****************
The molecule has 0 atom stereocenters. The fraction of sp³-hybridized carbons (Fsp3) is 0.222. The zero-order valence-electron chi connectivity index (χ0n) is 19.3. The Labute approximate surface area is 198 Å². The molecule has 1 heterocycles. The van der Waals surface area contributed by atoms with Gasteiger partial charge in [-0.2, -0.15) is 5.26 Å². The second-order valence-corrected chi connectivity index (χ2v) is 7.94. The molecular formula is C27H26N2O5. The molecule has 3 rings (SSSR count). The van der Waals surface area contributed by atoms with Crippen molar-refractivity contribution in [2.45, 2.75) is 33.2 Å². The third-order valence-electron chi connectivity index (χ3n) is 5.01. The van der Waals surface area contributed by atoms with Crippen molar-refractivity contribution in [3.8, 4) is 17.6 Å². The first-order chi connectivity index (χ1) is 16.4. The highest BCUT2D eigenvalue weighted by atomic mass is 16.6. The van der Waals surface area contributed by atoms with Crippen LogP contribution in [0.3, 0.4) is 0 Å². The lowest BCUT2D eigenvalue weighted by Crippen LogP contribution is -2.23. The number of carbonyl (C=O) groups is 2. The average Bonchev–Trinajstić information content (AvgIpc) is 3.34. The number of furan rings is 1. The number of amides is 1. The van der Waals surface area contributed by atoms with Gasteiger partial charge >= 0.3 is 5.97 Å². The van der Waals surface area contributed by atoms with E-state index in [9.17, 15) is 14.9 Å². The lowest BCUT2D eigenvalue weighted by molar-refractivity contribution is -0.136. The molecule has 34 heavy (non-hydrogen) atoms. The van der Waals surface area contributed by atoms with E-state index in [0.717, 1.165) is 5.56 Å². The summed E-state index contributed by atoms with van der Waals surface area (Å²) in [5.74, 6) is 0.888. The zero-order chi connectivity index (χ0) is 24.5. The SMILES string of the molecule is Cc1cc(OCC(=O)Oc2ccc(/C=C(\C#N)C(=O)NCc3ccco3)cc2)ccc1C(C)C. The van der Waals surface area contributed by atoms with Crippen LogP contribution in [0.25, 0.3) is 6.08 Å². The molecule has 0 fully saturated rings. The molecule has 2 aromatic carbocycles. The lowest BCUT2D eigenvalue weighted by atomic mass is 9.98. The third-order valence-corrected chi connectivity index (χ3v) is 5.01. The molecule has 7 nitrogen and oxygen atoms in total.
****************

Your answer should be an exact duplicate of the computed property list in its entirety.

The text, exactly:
The molecule has 0 atom stereocenters. The fraction of sp³-hybridized carbons (Fsp3) is 0.222. The zero-order valence-electron chi connectivity index (χ0n) is 19.3. The Labute approximate surface area is 198 Å². The molecule has 1 heterocycles. The van der Waals surface area contributed by atoms with Gasteiger partial charge in [-0.2, -0.15) is 5.26 Å². The second-order valence-corrected chi connectivity index (χ2v) is 7.94. The molecular formula is C27H26N2O5. The molecule has 3 rings (SSSR count). The van der Waals surface area contributed by atoms with Crippen molar-refractivity contribution in [2.45, 2.75) is 33.2 Å². The third-order valence-electron chi connectivity index (χ3n) is 5.01. The van der Waals surface area contributed by atoms with Crippen molar-refractivity contribution in [3.8, 4) is 17.6 Å². The first-order chi connectivity index (χ1) is 16.4. The highest BCUT2D eigenvalue weighted by atomic mass is 16.6. The van der Waals surface area contributed by atoms with Crippen LogP contribution in [0.3, 0.4) is 0 Å². The lowest BCUT2D eigenvalue weighted by Crippen LogP contribution is -2.23. The number of carbonyl (C=O) groups is 2. The average Bonchev–Trinajstić information content (AvgIpc) is 3.34. The number of furan rings is 1. The number of amides is 1. The van der Waals surface area contributed by atoms with Gasteiger partial charge >= 0.3 is 5.97 Å². The van der Waals surface area contributed by atoms with E-state index in [9.17, 15) is 14.9 Å². The lowest BCUT2D eigenvalue weighted by molar-refractivity contribution is -0.136. The molecule has 34 heavy (non-hydrogen) atoms. The van der Waals surface area contributed by atoms with E-state index in [0.717, 1.165) is 5.56 Å². The summed E-state index contributed by atoms with van der Waals surface area (Å²) in [5.74, 6) is 0.888. The zero-order chi connectivity index (χ0) is 24.5. The SMILES string of the molecule is Cc1cc(OCC(=O)Oc2ccc(/C=C(\C#N)C(=O)NCc3ccco3)cc2)ccc1C(C)C. The van der Waals surface area contributed by atoms with Crippen LogP contribution in [0.25, 0.3) is 6.08 Å². The molecule has 0 fully saturated rings. The molecule has 2 aromatic carbocycles. The lowest BCUT2D eigenvalue weighted by atomic mass is 9.98. The third-order valence-corrected chi connectivity index (χ3v) is 5.01. The molecule has 7 nitrogen and oxygen atoms in total.